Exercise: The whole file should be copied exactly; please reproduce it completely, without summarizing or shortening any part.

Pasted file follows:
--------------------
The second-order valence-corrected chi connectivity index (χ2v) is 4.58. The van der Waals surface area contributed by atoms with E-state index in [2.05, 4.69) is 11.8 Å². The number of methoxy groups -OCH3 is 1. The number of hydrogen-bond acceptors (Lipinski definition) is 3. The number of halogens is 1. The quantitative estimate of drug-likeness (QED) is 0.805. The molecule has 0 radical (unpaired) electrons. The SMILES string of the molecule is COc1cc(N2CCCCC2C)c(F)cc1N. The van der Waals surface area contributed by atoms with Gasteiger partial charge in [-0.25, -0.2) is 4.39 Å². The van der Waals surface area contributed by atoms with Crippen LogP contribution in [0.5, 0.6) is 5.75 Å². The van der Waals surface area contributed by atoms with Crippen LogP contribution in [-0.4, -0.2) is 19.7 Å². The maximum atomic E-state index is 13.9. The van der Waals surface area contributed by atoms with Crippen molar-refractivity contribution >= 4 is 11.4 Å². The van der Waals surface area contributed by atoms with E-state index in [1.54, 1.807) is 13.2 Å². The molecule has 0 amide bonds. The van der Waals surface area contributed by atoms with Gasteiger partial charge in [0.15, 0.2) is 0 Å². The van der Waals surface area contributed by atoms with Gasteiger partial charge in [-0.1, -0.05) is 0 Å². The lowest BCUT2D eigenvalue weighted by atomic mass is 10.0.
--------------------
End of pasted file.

The second-order valence-corrected chi connectivity index (χ2v) is 4.58. The van der Waals surface area contributed by atoms with E-state index in [2.05, 4.69) is 11.8 Å². The number of methoxy groups -OCH3 is 1. The number of hydrogen-bond acceptors (Lipinski definition) is 3. The number of halogens is 1. The quantitative estimate of drug-likeness (QED) is 0.805. The molecule has 0 radical (unpaired) electrons. The SMILES string of the molecule is COc1cc(N2CCCCC2C)c(F)cc1N. The van der Waals surface area contributed by atoms with Gasteiger partial charge in [-0.25, -0.2) is 4.39 Å². The van der Waals surface area contributed by atoms with Crippen LogP contribution in [0.5, 0.6) is 5.75 Å². The van der Waals surface area contributed by atoms with Crippen LogP contribution in [-0.4, -0.2) is 19.7 Å². The maximum atomic E-state index is 13.9. The van der Waals surface area contributed by atoms with Crippen molar-refractivity contribution >= 4 is 11.4 Å². The van der Waals surface area contributed by atoms with E-state index in [1.54, 1.807) is 13.2 Å². The molecule has 0 amide bonds. The van der Waals surface area contributed by atoms with Gasteiger partial charge in [0.15, 0.2) is 0 Å². The van der Waals surface area contributed by atoms with Gasteiger partial charge in [-0.1, -0.05) is 0 Å². The lowest BCUT2D eigenvalue weighted by atomic mass is 10.0.